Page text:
US 6109508 A
A wire of predetermined cross section is provided and fed through a capillary having a bore of predetermined shape and sufficiently larger dimensions so that the wire can be fed through the bore without impediment and without being rotatable within the bore. The capillary is applied to the surface to which the bond is to be made with the smallest cross sectional dimension of the wire disposed between the surface to be bonded and any adjacent wires or bonds in order to minimize the possibility of contact with the adjacent wires or bonds. By utilizing a shaped wire having one narrow dimension and one wide dimension, the space between bond locations required to accommodate the wire can be decreased whereas the total current carrying capacity can be the same as in the case of round wires by having the same cross sectional area as the round wire since the wide dimension is directed away from any adjacent bond locations or the like. In other words, the wire to wire clearance is improved by using the shaped wire. The exterior shape of the capillary is arbitrary and is preferably that of the type having a pair of escalloped opposing regions. The external shape of the capillary is made to accommodate the conditions of the bonding procedure involved. The cross sectional dimension of the capillary in the direction of the narrow cross sectional dimension of the bore and wire can be reduced and still accommodate the shaped wire relative to the round wire.
1. A method of forming a wire bond comprising the steps of:
(a) providing a capillary having an exterior surface, a nose region at a terminal portion of said capillary and a bore therethrough, said bore having a predetermined cross section extending at least through said nose region and terminating at the end portion of said capillary and a wall disposed between and defined by said bore and said exterior surface;
(b) disposing a wire in said bore and having geometry relative to the geometry of said bore to prevent rotation of said wire within said portion of said bore having predetermined cross section;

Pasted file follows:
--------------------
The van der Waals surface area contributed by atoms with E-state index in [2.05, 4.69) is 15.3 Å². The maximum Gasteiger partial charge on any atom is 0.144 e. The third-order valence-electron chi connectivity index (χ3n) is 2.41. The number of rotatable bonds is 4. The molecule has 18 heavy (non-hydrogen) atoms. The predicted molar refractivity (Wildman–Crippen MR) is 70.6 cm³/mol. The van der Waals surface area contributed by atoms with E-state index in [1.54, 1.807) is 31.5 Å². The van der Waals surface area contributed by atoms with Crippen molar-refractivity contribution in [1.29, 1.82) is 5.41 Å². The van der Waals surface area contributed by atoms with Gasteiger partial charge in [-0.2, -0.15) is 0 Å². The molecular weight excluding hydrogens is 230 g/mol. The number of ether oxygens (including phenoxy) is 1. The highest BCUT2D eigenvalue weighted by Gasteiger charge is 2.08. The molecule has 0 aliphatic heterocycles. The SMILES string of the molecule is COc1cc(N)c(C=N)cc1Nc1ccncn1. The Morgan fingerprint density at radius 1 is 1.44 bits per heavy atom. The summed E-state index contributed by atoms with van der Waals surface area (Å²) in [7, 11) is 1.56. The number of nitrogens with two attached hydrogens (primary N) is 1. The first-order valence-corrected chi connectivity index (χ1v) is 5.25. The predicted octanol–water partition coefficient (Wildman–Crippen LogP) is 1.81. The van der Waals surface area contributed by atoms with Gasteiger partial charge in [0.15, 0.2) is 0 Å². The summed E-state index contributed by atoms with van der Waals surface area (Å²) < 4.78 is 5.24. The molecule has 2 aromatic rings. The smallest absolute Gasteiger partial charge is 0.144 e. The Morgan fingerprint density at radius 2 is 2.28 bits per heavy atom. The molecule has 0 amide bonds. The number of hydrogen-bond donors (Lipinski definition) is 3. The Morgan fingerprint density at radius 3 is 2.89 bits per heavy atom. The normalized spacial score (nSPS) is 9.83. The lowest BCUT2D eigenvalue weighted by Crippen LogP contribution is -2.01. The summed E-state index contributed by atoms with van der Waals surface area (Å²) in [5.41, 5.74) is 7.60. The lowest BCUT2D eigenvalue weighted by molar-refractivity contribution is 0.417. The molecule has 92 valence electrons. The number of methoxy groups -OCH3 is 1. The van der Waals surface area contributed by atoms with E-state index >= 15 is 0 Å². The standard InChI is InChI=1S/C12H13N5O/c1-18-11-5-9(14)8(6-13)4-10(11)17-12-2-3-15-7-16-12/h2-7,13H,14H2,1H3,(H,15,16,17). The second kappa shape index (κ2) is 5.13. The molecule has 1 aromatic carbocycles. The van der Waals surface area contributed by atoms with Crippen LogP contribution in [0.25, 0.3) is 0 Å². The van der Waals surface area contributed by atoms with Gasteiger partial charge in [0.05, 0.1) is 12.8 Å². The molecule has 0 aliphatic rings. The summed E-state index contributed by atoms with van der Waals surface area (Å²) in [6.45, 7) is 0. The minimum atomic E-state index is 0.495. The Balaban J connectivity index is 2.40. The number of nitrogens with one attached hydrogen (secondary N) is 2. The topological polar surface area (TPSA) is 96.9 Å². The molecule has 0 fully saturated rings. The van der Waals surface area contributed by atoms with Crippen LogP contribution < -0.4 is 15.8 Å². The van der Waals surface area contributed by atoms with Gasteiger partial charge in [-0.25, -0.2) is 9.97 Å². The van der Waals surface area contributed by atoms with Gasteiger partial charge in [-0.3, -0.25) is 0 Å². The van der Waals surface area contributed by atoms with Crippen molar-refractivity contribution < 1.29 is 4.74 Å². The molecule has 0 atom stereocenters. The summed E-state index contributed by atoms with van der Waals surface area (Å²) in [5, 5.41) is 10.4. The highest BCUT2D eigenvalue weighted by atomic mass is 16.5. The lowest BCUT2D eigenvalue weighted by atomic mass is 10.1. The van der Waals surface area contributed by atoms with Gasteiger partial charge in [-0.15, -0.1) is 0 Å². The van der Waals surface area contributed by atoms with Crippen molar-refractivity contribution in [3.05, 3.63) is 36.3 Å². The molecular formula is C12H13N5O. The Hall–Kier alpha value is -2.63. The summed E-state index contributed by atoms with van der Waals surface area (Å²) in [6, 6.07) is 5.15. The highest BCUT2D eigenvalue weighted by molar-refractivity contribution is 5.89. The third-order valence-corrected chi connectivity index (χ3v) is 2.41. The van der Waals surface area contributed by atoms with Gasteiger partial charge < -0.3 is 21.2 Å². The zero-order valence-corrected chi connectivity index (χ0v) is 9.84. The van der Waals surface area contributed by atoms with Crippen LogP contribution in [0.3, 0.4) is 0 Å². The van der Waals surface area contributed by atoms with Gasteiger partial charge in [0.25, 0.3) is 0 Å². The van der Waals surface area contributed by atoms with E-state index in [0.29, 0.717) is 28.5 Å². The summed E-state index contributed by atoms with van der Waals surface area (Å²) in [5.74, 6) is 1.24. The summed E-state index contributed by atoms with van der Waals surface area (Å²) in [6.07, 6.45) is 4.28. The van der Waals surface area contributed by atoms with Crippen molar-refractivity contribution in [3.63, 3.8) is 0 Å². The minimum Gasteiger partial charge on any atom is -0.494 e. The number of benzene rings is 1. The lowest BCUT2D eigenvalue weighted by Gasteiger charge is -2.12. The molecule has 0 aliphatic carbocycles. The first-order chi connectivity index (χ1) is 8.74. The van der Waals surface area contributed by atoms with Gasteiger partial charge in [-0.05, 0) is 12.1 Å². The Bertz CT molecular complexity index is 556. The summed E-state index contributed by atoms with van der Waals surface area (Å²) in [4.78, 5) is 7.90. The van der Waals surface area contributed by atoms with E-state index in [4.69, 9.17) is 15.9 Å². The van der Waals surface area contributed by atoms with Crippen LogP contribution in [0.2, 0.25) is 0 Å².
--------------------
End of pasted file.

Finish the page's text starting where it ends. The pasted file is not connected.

(c) orienting said capillary in a predetermined position relative to a regions to which a bond is to be made; and
(d) forming a bond to said region with said wire while said capillary is oriented in said predetermined position.
2. The method of claim 1 wherein said wire has a largest dimension in a first direction and a smaller dimension in a direction normal to said first direction, said capillary being oriented so that said smaller dimension is in the direction of a wire bond location adjacent said bond.
3. The method of claim 2 wherein said cross section includes at least one planar surface.
4. The method of claim 2 wherein said cross section includes a pair of opposing planar surfaces.
5. The method of claim 2 wherein said cross section includes a rounded surface.
6. The method of claim 2 wherein said wire further includes a pair of rounded surfaces.
7. The method of claim 2 wherein said wire further includes a second pair of opposed planar surfaces.
This application is a division of Ser. No. 09/038,408, filed Mar. 11, 1998, now U.S. Pat. No. 6,032,850.
1. Field of the Invention
This invention relates to a capillary, wire and procedure for bonding the wire to a bonding surface, particularly in conjunction with semiconductor devices.
2. Brief Description of the Prior Art
In the fabrication of semiconductor devices, wiring between two bond pads on a chip or between a bond pad on the chip and an external bonding location, such as a lead frame, is generally performed by making a ball bond on one bonding pad at one end of a wire fed from a spool and then making a stitch bond at the other end of the wire. The wire is also severed from the spool from which it has been fed at the stitch bond location. Such bonding and wire severing is generally performed with the aid of a capillary through which the wire to be bonded is passed from the wire spool. The procedure is to form a ball from a portion of the wire which extends out of the capillary, bond the ball to a bond pad and move the capillary to the second bond pad with the wire being fed out through the capillary during travel of the capillary to the second bond pad. The wire is then stitch bonded to the second pad, usually a lead finger, and prepared for severing from the spool, using the nose of the capillary to perform these tasks.